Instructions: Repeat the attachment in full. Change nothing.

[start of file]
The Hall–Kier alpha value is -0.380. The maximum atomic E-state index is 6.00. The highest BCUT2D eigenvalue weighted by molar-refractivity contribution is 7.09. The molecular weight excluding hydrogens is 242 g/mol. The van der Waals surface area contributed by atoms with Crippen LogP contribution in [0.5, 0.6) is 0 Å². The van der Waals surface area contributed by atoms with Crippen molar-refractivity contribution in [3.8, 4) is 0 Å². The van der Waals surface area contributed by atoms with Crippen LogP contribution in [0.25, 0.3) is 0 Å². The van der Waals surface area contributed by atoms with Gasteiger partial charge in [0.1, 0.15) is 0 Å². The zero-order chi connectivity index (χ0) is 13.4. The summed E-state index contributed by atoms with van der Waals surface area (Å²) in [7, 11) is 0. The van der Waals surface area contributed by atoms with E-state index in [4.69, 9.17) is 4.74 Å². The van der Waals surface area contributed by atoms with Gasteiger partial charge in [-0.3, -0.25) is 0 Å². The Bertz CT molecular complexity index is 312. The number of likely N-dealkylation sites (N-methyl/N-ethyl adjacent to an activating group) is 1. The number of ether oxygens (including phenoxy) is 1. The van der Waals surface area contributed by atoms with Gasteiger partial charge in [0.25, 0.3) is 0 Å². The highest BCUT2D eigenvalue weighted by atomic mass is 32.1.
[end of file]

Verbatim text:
The Hall–Kier alpha value is -0.380. The maximum atomic E-state index is 6.00. The highest BCUT2D eigenvalue weighted by molar-refractivity contribution is 7.09. The molecular weight excluding hydrogens is 242 g/mol. The van der Waals surface area contributed by atoms with Crippen LogP contribution in [0.5, 0.6) is 0 Å². The van der Waals surface area contributed by atoms with Crippen molar-refractivity contribution in [3.8, 4) is 0 Å². The van der Waals surface area contributed by atoms with Crippen LogP contribution in [0.25, 0.3) is 0 Å². The van der Waals surface area contributed by atoms with Gasteiger partial charge in [0.1, 0.15) is 0 Å². The zero-order chi connectivity index (χ0) is 13.4. The summed E-state index contributed by atoms with van der Waals surface area (Å²) in [7, 11) is 0. The van der Waals surface area contributed by atoms with E-state index in [4.69, 9.17) is 4.74 Å². The van der Waals surface area contributed by atoms with Gasteiger partial charge in [-0.3, -0.25) is 0 Å². The Bertz CT molecular complexity index is 312. The number of likely N-dealkylation sites (N-methyl/N-ethyl adjacent to an activating group) is 1. The number of ether oxygens (including phenoxy) is 1. The van der Waals surface area contributed by atoms with Gasteiger partial charge in [0.25, 0.3) is 0 Å². The highest BCUT2D eigenvalue weighted by atomic mass is 32.1.